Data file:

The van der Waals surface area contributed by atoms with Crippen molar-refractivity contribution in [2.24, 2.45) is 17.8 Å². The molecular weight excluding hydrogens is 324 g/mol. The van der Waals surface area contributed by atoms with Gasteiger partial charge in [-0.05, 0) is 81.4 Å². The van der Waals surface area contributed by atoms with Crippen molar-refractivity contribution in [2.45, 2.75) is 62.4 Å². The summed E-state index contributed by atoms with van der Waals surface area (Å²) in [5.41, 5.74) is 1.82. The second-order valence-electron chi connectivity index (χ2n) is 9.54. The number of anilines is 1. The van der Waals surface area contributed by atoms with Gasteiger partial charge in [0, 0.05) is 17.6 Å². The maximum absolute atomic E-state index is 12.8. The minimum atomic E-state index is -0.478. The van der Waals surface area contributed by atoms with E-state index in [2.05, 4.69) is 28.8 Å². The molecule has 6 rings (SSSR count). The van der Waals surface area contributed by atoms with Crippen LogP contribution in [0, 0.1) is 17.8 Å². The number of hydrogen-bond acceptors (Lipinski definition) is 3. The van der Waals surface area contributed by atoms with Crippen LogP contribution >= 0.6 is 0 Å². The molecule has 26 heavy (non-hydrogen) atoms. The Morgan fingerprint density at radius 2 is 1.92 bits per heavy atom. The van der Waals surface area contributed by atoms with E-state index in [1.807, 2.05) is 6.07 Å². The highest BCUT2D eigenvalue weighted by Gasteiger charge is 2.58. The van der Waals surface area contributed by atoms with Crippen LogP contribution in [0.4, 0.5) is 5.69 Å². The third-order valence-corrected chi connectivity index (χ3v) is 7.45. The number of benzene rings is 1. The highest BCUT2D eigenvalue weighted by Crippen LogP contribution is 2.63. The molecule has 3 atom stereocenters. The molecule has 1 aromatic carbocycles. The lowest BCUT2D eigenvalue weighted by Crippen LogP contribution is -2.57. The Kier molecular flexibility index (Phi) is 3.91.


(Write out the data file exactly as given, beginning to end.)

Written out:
The van der Waals surface area contributed by atoms with Crippen molar-refractivity contribution in [2.24, 2.45) is 17.8 Å². The molecular weight excluding hydrogens is 324 g/mol. The van der Waals surface area contributed by atoms with Gasteiger partial charge in [-0.05, 0) is 81.4 Å². The van der Waals surface area contributed by atoms with Crippen molar-refractivity contribution in [2.45, 2.75) is 62.4 Å². The summed E-state index contributed by atoms with van der Waals surface area (Å²) in [5.41, 5.74) is 1.82. The second-order valence-electron chi connectivity index (χ2n) is 9.54. The number of anilines is 1. The van der Waals surface area contributed by atoms with Gasteiger partial charge in [0, 0.05) is 17.6 Å². The maximum absolute atomic E-state index is 12.8. The minimum atomic E-state index is -0.478. The van der Waals surface area contributed by atoms with E-state index in [2.05, 4.69) is 28.8 Å². The molecule has 6 rings (SSSR count). The van der Waals surface area contributed by atoms with Crippen LogP contribution in [0, 0.1) is 17.8 Å². The number of hydrogen-bond acceptors (Lipinski definition) is 3. The van der Waals surface area contributed by atoms with Crippen LogP contribution >= 0.6 is 0 Å². The molecule has 26 heavy (non-hydrogen) atoms. The Morgan fingerprint density at radius 2 is 1.92 bits per heavy atom. The van der Waals surface area contributed by atoms with E-state index in [1.807, 2.05) is 6.07 Å². The highest BCUT2D eigenvalue weighted by Gasteiger charge is 2.58. The van der Waals surface area contributed by atoms with Crippen LogP contribution in [0.4, 0.5) is 5.69 Å². The third-order valence-corrected chi connectivity index (χ3v) is 7.45. The number of benzene rings is 1. The highest BCUT2D eigenvalue weighted by Crippen LogP contribution is 2.63. The molecule has 3 atom stereocenters. The molecule has 1 aromatic carbocycles. The lowest BCUT2D eigenvalue weighted by Crippen LogP contribution is -2.57. The Kier molecular flexibility index (Phi) is 3.91.